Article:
Red Bull is doing just fine on its own.
The company had been in discussions with Porsche about a possible deal that would reportedly give the latter a 50% stake in Red Bull’s Formula 1 racing team and Powertrain, its new power unit manufacturer.
But negotiations ended, with Red Bull ultimately deciding Porsche wasn’t needed.
“Having done our due diligence we felt that actually we were in good shape, and with the recruitment that we’ve made technically, we don’t feel at any real disadvantage to our competitors,” team principal Christian Horner said.
- Red Bull has its own powertrains company in England that employs more than 300 people and counting.
- The facility will power Oracle Red Bull Racing and sister team AlphaTauri when the new engine rules start in 2026, and could power four teams down the road.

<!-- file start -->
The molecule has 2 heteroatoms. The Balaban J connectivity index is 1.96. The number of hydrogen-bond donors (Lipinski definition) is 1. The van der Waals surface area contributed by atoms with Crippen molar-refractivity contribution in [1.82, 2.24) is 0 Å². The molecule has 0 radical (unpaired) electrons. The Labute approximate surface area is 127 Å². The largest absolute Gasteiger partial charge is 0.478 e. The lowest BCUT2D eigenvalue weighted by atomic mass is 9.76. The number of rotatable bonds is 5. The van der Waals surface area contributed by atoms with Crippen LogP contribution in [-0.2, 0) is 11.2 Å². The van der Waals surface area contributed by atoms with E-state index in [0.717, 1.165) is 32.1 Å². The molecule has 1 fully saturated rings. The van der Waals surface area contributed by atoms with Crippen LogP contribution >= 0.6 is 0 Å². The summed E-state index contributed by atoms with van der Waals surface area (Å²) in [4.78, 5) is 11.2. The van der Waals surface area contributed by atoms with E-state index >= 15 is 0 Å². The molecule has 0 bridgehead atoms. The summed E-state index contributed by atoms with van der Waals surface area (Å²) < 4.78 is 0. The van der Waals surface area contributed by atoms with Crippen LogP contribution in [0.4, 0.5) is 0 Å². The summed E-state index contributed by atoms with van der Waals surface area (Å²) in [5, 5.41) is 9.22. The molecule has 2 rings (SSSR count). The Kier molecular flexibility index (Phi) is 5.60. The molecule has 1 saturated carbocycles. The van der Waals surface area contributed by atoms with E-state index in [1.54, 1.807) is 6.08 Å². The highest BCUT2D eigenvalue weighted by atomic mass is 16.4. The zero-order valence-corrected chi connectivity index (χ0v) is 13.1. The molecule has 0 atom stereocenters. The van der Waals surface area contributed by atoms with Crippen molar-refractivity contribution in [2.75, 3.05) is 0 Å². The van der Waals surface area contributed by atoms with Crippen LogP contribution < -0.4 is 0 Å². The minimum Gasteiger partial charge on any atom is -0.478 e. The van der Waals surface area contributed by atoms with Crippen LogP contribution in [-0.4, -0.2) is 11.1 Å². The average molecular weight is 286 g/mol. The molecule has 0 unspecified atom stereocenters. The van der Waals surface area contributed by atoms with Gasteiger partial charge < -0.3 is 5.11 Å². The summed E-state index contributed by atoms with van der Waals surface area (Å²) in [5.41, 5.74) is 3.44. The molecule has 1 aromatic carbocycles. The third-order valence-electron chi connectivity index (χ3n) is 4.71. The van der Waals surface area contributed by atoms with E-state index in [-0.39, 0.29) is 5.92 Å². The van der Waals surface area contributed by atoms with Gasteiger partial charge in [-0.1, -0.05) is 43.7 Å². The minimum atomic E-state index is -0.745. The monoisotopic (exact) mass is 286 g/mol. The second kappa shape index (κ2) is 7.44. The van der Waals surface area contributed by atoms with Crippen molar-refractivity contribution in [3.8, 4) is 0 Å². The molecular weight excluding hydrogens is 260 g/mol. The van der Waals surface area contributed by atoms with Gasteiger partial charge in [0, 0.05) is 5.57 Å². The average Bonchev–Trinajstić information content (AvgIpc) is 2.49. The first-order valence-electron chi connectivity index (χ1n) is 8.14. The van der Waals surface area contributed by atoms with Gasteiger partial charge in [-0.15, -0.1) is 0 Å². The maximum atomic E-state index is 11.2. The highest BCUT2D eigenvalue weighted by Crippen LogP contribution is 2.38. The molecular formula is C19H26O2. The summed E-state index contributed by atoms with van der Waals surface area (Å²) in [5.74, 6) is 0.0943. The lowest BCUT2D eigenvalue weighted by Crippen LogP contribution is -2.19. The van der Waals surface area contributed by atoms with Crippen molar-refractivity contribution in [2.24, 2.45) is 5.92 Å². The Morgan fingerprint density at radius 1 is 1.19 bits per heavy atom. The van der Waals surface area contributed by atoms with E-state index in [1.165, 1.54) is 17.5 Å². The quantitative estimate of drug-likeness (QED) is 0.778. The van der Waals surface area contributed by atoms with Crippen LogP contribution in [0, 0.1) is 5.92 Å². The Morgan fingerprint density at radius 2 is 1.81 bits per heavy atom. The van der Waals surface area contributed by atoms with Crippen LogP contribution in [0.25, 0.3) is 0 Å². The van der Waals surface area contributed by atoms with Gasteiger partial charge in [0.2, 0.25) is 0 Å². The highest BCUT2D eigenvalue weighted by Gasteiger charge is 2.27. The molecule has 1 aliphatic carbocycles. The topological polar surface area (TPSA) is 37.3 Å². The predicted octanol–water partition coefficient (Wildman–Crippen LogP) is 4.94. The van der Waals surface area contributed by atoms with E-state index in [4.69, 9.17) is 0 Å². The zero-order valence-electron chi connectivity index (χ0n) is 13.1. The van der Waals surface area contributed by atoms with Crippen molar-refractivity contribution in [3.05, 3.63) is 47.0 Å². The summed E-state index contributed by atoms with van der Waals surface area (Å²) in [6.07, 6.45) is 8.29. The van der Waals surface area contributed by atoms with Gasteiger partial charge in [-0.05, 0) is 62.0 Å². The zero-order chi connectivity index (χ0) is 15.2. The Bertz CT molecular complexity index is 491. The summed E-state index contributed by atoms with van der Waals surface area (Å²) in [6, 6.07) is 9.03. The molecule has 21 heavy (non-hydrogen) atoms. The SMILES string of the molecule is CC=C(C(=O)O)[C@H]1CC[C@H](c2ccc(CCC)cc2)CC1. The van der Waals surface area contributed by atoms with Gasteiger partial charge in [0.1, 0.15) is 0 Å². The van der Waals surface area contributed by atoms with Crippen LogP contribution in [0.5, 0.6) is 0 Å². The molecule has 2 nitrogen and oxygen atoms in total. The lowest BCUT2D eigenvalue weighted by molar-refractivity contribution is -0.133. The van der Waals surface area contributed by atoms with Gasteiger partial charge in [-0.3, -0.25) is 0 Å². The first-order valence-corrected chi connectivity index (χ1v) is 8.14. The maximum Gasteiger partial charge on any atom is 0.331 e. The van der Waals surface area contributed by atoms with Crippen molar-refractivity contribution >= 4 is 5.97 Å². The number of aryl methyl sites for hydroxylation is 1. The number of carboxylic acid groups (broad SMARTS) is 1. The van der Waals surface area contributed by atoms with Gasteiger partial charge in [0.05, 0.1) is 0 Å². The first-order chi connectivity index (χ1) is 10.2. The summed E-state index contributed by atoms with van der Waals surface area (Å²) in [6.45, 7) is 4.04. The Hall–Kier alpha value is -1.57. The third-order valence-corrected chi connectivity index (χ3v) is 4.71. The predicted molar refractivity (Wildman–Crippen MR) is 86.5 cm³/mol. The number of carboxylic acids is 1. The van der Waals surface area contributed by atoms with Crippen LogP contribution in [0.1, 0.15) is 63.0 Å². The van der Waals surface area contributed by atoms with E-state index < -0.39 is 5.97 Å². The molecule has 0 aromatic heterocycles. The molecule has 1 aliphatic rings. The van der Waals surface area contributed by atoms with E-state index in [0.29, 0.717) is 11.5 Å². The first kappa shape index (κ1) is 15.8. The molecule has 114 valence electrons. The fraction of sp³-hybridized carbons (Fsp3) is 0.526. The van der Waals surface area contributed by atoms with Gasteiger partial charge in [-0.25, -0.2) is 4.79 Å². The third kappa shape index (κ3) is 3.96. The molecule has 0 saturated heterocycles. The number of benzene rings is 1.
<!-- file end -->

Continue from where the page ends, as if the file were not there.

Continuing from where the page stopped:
As for other potential deals, Horner said that Red Bull is “pushing ahead. We’re not contingent or dependent on the potential partnerships.”
Porsche released a statement last week about why the deal fell through.
“The premise was always that a partnership would be based on equal footing, which would include not only an engine partnership but also the team,” the statement reads. “This could not be achieved.”
Porsche, which is planning for an IPO that could value the company between $59.4 billion and $84.2 billion, is still interested in F1.
Sister company Audi announced its own plans to join F1 in 2026 as a power unit instructor.